I’m a student (doing a PhD in microbiology) who does not have much experience with the Jetson beyond having completed the Hello AI world tutorial. I’m not a very confident developer and I’m feeling a bit overwhelmed regarding the implementation of my project. I’ve tried to get my head around TensorRT, CUDA, the transfer learning toolkit, deepstream, etc but at this point feel a bit lost for how to proceed.
I’d really appreciate some advice which could point me in the right direction and bridge the gap between the tutorial and implementing a ‘real’ application. Dusty’s guide was great and everything worked fine but going from that to a real-time inference program with data logging and other tasks is quite difficult for me.
My project is conceptually quite simple as an object localisation and cropping problem. I’m trying to make a water quality tool which is open source and can be used to improve public health. I’ll provide a little description:
I’m using a FLIR USB3 camera hooked up to a microscope.
Microorganisms will pass through the field of view of the microscope rapidly such that they won’t appear in more than one frame. In each image I want to segment out the organisms and crop them, saving the cropped images (but not original) to disk.
I don’t need to classify the organisms in real time as classification is done later using a specialist application which has been scientifically validated.
Within each picture the organisms are quite obvious and visually stand out from the background - but there is smaller detritus, uneven lighting, contrast issues and other challenges that the traditional image processing techniques I’ve tried can’t really deal with.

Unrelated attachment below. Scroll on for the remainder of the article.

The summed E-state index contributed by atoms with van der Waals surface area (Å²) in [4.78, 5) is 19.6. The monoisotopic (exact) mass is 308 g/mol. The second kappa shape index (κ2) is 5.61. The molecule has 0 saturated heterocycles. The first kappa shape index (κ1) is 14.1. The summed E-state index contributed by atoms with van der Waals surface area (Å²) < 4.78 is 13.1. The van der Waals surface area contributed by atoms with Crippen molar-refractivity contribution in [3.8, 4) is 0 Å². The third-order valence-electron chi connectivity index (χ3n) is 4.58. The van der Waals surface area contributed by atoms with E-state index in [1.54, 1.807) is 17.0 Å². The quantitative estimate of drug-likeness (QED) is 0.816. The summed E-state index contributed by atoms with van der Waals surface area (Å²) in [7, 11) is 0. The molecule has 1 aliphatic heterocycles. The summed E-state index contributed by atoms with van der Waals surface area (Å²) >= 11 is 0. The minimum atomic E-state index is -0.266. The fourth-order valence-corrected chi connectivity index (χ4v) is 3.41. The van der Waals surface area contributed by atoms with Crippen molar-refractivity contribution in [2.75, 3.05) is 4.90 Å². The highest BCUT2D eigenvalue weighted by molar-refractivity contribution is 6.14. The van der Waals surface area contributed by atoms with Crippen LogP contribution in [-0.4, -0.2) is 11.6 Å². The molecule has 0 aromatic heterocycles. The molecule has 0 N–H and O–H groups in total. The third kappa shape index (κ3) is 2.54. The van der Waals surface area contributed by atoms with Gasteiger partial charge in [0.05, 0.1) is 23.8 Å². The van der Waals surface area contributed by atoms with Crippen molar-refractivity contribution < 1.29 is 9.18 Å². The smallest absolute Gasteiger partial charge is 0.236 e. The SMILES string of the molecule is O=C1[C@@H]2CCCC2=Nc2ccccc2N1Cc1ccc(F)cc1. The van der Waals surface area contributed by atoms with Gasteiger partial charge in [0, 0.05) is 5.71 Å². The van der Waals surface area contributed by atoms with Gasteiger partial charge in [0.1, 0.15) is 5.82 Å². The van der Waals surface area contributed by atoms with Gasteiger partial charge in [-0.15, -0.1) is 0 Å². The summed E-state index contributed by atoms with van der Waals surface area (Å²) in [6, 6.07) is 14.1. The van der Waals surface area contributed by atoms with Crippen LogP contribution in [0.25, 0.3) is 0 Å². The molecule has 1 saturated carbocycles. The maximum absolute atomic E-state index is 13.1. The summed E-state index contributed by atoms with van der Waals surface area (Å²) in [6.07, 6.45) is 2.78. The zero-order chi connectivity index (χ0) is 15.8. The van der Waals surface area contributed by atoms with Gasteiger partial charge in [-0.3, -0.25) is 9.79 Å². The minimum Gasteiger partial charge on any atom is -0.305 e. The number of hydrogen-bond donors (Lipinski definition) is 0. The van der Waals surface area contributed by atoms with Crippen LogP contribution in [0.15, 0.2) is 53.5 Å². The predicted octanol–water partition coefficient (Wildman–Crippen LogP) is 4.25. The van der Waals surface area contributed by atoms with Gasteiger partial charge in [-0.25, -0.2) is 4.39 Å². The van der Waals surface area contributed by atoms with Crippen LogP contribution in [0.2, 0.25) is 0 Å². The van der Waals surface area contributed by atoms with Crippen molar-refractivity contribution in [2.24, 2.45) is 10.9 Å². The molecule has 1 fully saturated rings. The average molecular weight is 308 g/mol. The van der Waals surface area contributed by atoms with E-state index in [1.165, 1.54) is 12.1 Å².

I therefore think that deep learning approaches are well suited to the problem and I have had early success using a very simple, shallow (8-layer) fully-convolutional regression network (image to image regression) . This network takes single points (centroid pixel locations) as training data and outputs an image of the same size as the input, representing a density map of organism locations (a heat map), which can then easily be fed to simple thresholding, watershed etc algorithms in order to segment and crop regions with organisms present.
In terms of implementation, please let me know whether I’m on the right track:
In order to run this on the Jetson nano, my understanding is that I will need to train the model on a separate pc, store a frozen graph containing a network description and all the trained weights, then convert that to a ONNX format, then to a TRT engine.
Then I can use a python script run on the Jetson to -
- Grab a frame from the camera.
- Pass the frame to the TRT model and get the output image.
- Run the necessary image processing to generate bounding box coordinates.
- Use those coordinates to crop ROIs from the original image and
- Save those to disk before grabbing the next frame.
Is this right? Is the above possible on a jetson or am I limited to the models introduced in the Object Detection part of Hello AI World (e.g. MobileNet SSD)?
Would it make more sense to directly grab bounding boxes using a SSD/YOLO-type detection network (even though the classification head will be redundant)?
Rather than running inference within a python script, should I instead be using a deepstream application? (is it plausible to get a reasonable FPS in real-time inference?)
I understand that my use case is very specific and this post may be misplaced on these forums but I am unable to find any tutorials or information which address the step of moving from toy problems with a small list of supported models to a more custom solution. I’m also sorry in advance if these questions are too basic. I’m not a programmer and neither are my supervisors. As a total newbie to the Jetson ecosystem the number of options is a bit over my head. I’m persisting in trying to do this on a jetson rather than a GPU-equpped PC, though, as the microscope is designed to be autonomously used in environments where money is a limiting factor.
A massive thank you in advance if anyone can point me in the right direction! I’m really excited to be able to get a biological tool built using the Jetson Nano which has been seriously impressive so far!